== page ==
Claudio Grosman

Claudio Grosman

452 Burrill Hall
Office: (217) 244-1736
Lab: (217) 333-1405
Fax: (217) 333-1133

Mail to: Department of Molecular and Integrative Physiology
524 Burrill Hall
407 S. Goodwin Ave
Urbana, IL 61801
Lab Page
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Professor and Head of Molecular and Integrative Physiology
Professor of Biophysics and Quantitative Biology
Professor of Neuroscience

Research Topics

Ion Channels, Membrane Biology, Neurobiology, Protein Dynamics, Protein Structure, Receptor Biochemistry

Disease Research Interests

Neurological and Behavioral Disorders


B.S./M.Sc. 1991 University of Buenos Aires (Argentina)
Ph.D. 1996 University of Buenos Aires (Argentina)
Postdoc. 1997-2002 State University of New York at Buffalo

Molecular Mechanisms of Neurotransmitter-gated Ion Channels

My laboratory is broadly interested in the relationship between structure and function in neurotransmitter-gated ion channels, with special emphasis on the superfamily of nicotinic receptors. Our main tools are single-channel and ensemble electrophysiology, and protein-engineering techniques. Some of the particular issues we have been working on lately are:

  1. Quantitative characterization of fundamental properties of neurotransmitter-gated ion channels such as rate and equilibrium constants of ligand binding in the closed and open states.
  2. Quantitative understanding of the different phenomena that contribute to the kinetics of the postsynaptic current decay under physiological and pathological conditions.
  3. Linear free-energy relationships and the chemical dynamics of the closed-to-open conformational change.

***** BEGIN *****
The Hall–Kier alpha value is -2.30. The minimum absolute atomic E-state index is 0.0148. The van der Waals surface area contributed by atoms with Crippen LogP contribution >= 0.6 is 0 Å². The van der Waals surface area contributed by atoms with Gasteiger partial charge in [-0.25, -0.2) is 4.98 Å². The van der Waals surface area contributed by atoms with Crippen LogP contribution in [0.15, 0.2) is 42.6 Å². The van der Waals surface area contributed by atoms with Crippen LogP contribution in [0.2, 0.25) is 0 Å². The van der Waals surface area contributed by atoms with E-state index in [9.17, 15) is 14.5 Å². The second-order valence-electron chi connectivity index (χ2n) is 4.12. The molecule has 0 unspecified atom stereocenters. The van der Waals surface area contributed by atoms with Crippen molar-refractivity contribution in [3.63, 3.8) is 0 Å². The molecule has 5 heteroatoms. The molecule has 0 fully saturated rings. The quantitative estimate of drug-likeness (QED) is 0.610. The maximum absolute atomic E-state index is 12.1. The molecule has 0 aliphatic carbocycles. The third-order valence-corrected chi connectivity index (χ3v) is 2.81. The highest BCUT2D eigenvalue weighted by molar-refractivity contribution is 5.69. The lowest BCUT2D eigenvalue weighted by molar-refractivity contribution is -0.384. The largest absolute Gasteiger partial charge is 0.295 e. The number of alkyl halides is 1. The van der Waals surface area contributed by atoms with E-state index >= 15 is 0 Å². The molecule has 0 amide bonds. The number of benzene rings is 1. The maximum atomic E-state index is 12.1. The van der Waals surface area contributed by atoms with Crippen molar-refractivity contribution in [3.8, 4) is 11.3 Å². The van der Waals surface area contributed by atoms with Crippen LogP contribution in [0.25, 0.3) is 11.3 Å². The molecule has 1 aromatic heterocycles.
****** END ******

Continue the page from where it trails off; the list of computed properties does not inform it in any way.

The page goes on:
4. Relationship between structure and electrostatics of the pore domain.


2015 Faculty Excellence Award
2014 Richard and Margaret Romano Professorial Scholar
2012 Outstanding Advisor Medical Scholars Program
2012 James E. Heath Award for Excellence in Teaching Physiology

Representative Publications

Godellas, N.E., and Grosman, C. 2022. Probing function in ligand-gated ion channels without measuring ion transport. Journal of General Physiology, 154: e202213082.[Abstract] [Commentary]

Kumar, P., Cymes, G.D., and Grosman, C. 2021. Structure and function at the lipid–protein interface of a pentameric ligand-gated ion channel. PNAS, 118: e2100164118.[Abstract]

Cymes, G.D., and Grosman, C. 2021. Signal transduction through Cys-loop receptors is mediated by the nonspecific bumping of closely apposed domains. PNAS, 118:e2021016118. [Abstract]

Sethuramanujam, S., Matsumoto, A., deRosenroll, G., Murphy-Baum, B., Grosman, C., McIntosh, J.M., Jing, M., Li, Y., Berson, D., Yonehara, K., Awatramani, G.B. 2021. Rapid multi-directed cholinergic transmission in the central nervous system. Nature Communications, 12:1374. [Abstract]

Kumar, P., Wang, Y., Zhang, Z., Zhao, Z., Cymes, G.D., Tajkhorshid, E., and Grosman, C. 2019. Cryo-EM structures of a lipid-sensitive pentameric ligand-gated ion channel embedded in a phosphatidylcholine-only bilayer. PNAS, 117:1788–1798. [Abstract]

Harpole, T. J. and Grosman, C. 2019. A crucial role for side-chain conformation in the versatile charge selectivity of Cys-loop receptors. Biophysical Journal, 116:1667–1681. [Abstract]

Gonzalez-Gutierrez, G., Wang, Y., Cymes, G.D., Tajkhorshid, E., and Grosman, C. 2017. Chasing the open-state structure of pentameric ligand-gated ion channels. Journal of General Physiology, 149:1119–1138. [Abstract]

Cymes, G. D. and Grosman, C. 2016. Identifying the elusive link between amino acid sequence and charge selectivity in pentameric ligand-gated ion channels. PNAS, 113:E7106–E7115. [Abstract] [Commentary][Access the recommendation on F1000Prime]

Cymes, G. D. and Grosman, C. 2015. Engineered Ionizable Side Chains. In Novel Chemical Tools to Study Ion Channel Biology. Ch. 2. Springer, New York. C. Ahern and S. Pless Eds.